The RV Forum Community

RVing message boards => Fulltiming => Topic started by: 6x16inside on March 16, 2017, 05:47:44 PM

Title: What to check on tax forms?
Post by: 6x16inside on March 16, 2017, 05:47:44 PM
There is always the question of "Did you reside in the state at least 6 months of the year" on tax forms.  What do I check next year if I end up only spending 4-5 months in the state?  Does entering and exiting the state multiple times count?
Right now, I only plan on a few day or 2-3 day trips, one full week trip and continuing with my job and current lease in the interim.  I'm not sure both my sons are entirely into this possible full timing and might sign another 6 months in case travelling around ends up not being their cup of tea.
Title: Re: What to check on tax forms?
Post by: Old_Crow on March 17, 2017, 05:14:43 AM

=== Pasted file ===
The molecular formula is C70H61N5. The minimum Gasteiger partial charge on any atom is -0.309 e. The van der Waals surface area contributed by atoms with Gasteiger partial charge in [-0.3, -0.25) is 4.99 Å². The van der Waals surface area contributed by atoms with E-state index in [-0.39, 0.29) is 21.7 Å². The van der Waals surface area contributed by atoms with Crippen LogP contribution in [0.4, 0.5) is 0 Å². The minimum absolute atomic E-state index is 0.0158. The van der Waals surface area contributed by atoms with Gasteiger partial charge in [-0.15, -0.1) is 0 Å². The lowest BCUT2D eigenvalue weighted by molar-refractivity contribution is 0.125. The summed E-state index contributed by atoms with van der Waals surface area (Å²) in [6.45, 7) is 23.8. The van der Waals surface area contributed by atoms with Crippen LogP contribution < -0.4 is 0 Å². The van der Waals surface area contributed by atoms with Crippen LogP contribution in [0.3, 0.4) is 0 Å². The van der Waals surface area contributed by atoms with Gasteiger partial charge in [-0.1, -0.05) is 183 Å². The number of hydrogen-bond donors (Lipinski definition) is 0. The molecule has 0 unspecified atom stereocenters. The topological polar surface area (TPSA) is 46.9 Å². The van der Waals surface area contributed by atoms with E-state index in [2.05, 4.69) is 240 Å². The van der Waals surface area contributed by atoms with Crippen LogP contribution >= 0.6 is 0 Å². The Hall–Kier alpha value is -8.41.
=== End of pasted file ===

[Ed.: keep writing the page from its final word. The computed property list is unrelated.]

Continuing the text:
I'd think, if you were working remotely, but your check was coming from your home state you wouldn't have to file in the part time state. 
We did 5 months in Arizona as camp hosts last year.  My only income other than social security was the host job in Arizona and seasonal unemployment from Arkansas.  I filed Arkansas state as a resident(my home address), and Arizona as a non-resident.
The Arkansas return made provisions for income earned out of state and ignored it when figuring taxes.  The Arizona return taxed only the income from the host job and ignored the SS and UI.  The Feds taxed all of it.

Title: Re: What to check on tax forms?
Post by: Gary RV_Wizard on March 17, 2017, 10:15:06 AM
Key words are "reside", the meaning of which can vary depending on the state, and "6 months". If you come and go all the time and have no permanent presence there, you may not actually "reside" there at all. And if you do, "6 months or more" means just that. Typically, though, if you have leased or owned property there, or a job, you will be considered to be "residing" there whether actually and physically present or not.  Visiting another state doesn't change that.

The reality is that this question cannot be answered out of context; it must be answered per the specific state's laws and your specific situation.